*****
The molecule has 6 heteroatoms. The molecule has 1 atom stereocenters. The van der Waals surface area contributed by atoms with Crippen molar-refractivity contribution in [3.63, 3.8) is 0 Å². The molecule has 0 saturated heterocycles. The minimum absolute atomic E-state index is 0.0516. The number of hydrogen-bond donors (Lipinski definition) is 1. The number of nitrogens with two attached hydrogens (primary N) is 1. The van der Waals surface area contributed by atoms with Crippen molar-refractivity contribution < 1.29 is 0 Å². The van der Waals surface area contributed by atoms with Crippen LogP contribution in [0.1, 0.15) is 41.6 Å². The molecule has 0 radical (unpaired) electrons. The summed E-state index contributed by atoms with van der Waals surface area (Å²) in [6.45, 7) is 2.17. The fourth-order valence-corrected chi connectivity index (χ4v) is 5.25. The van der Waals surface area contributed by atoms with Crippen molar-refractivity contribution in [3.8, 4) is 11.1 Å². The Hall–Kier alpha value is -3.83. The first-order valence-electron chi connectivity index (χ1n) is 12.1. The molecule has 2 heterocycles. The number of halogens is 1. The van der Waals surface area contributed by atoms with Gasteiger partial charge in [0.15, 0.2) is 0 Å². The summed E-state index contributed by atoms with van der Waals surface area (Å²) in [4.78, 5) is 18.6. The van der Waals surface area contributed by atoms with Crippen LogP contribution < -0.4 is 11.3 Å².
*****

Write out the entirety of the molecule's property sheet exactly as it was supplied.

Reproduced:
The molecule has 6 heteroatoms. The molecule has 1 atom stereocenters. The van der Waals surface area contributed by atoms with Crippen molar-refractivity contribution in [3.63, 3.8) is 0 Å². The molecule has 0 saturated heterocycles. The minimum absolute atomic E-state index is 0.0516. The number of hydrogen-bond donors (Lipinski definition) is 1. The number of nitrogens with two attached hydrogens (primary N) is 1. The van der Waals surface area contributed by atoms with Crippen molar-refractivity contribution < 1.29 is 0 Å². The van der Waals surface area contributed by atoms with Crippen LogP contribution in [0.1, 0.15) is 41.6 Å². The molecule has 0 radical (unpaired) electrons. The summed E-state index contributed by atoms with van der Waals surface area (Å²) in [6.45, 7) is 2.17. The fourth-order valence-corrected chi connectivity index (χ4v) is 5.25. The van der Waals surface area contributed by atoms with Crippen molar-refractivity contribution in [3.8, 4) is 11.1 Å². The Hall–Kier alpha value is -3.83. The first-order valence-electron chi connectivity index (χ1n) is 12.1. The molecule has 2 heterocycles. The number of halogens is 1. The van der Waals surface area contributed by atoms with Gasteiger partial charge in [0.15, 0.2) is 0 Å². The summed E-state index contributed by atoms with van der Waals surface area (Å²) in [4.78, 5) is 18.6. The van der Waals surface area contributed by atoms with Crippen LogP contribution < -0.4 is 11.3 Å².